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  • Mathew Silver

Siksika Nation Member Being Sued for Erecting Blockade to Protect 'Way of Life'

Metro News, October 2016. Find the original article here.

Photo: Courtesy of Jennifer Friesen

Ben Crow Chief has been living in a tepee blockade on the Siksika Nation reserve for the past 337 days. Now he’s being sued.

The Chief and Council are taking Crow Chief to court for blocking the construction of permanent housing on the reserve, and jeopardizing the Nation’s contract to rebuild the community after the 2013 Alberta floods.

Crow Chief erected the blockade last year to prevent Whissel Contracting Ltd. from continuing the project, because he felt that residents weren’t consulted beforehand. He also said the Chief and Council have been negligent with their allocation of the flood relief funds.

“It’s convenience for [the Nation], but for us, we have to spend the rest of our lives in these homes,” said Crow Chief, who would like the residents to have input about their living situation.

“They just don’t want to be held accountable [for their spending]. They’re just trying to use the people’s funding to cover themselves up.”

The Province has committed approximately $45 million to the Siksika Nation’s flood recovery efforts, with more than $14 million being put toward the rebuild of homes in the Cluny Subdivision, where Crow Chief is protesting.  However, the funding will only be available should all rebuilding efforts be completed by March 31, 2018.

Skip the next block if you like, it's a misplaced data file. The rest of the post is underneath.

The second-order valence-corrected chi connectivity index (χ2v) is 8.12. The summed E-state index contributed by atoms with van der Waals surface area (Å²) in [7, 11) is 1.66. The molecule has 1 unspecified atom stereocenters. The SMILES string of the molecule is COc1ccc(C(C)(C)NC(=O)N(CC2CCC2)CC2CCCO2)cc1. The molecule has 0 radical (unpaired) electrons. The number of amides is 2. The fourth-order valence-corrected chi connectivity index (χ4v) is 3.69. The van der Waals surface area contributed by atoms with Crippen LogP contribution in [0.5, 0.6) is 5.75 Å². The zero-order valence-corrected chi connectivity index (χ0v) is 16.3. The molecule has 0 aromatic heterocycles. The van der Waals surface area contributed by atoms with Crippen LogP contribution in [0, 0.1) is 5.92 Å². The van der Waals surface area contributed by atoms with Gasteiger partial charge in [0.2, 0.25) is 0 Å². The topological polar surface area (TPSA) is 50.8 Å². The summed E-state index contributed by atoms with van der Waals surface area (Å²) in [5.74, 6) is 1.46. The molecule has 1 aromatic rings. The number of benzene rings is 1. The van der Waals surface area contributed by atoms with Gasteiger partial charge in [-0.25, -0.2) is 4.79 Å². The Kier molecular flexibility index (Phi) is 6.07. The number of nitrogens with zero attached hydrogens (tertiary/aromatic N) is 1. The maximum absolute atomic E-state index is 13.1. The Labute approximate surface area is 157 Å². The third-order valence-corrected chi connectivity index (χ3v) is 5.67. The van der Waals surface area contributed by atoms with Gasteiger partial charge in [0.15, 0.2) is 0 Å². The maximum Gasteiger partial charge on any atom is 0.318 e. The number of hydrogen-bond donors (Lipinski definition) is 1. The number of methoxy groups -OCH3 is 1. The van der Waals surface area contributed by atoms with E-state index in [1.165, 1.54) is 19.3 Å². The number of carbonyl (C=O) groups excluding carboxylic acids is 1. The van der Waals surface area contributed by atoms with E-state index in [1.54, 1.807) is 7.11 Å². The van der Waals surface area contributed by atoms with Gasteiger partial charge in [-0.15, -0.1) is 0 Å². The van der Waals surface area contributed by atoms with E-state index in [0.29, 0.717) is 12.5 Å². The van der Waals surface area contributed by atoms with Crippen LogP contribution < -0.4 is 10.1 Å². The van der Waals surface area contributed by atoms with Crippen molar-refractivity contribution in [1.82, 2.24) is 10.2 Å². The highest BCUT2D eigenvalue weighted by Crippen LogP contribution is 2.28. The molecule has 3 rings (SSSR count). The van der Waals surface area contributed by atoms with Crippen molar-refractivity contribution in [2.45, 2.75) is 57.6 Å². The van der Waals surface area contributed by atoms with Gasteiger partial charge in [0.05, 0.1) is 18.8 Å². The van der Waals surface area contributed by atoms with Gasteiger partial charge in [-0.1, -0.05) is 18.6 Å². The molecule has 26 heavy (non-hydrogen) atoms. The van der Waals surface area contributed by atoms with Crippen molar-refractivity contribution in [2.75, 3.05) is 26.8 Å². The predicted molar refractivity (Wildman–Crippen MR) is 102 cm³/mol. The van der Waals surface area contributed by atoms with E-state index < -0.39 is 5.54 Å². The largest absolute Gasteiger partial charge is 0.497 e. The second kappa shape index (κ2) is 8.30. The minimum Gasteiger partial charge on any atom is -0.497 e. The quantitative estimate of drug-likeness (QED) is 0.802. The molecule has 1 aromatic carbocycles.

That’s why the Chief and Council have filed for an injunction prohibiting Crow Chief and other protesters from delaying the project. They are also seeking damages in excess of $500,000, which would cover the cost of the delay in construction.

Crow Chief finds it outrageous that his own people are suing him, especially since all legal fees are being pulled from the Nation’s coffers. He chalked this up to another misuse of funds.

Leroy Wolf Collar, coordinator for the Siksika Rebuild Flood Recovery Project, said that the Nation submits an audit report every two weeks to the Department of Aboriginal Relations, meaning that it would be difficult to be anything but transparent. He added that the Chief and Council had no choice but to hire a lawyer and file an injunction.

According to Wolf Collar, the Nation isn’t targeting Crow Chief specifically. “They’re simply saying that we need to get this job done. We need to build these homes. There are going to be 14 people out of homes if they don’t finish construction.”

Ben’s sister, Lillian Crow Chief, said that her brother is fighting to protect their Treaty 7 rights. “What he’s doing - it’s not for money, it’s not for fame, or for him to gain anything. He’s doing this out compassion for the other flood evacuees,” she said.

Vincent Yellow Old Woman, Chief of the Siksika Nation, was in Ottawa meeting with the Minister of Aboriginal Affairs and unavailable for comment.

The matter will be heard in a Calgary court on Friday morning.

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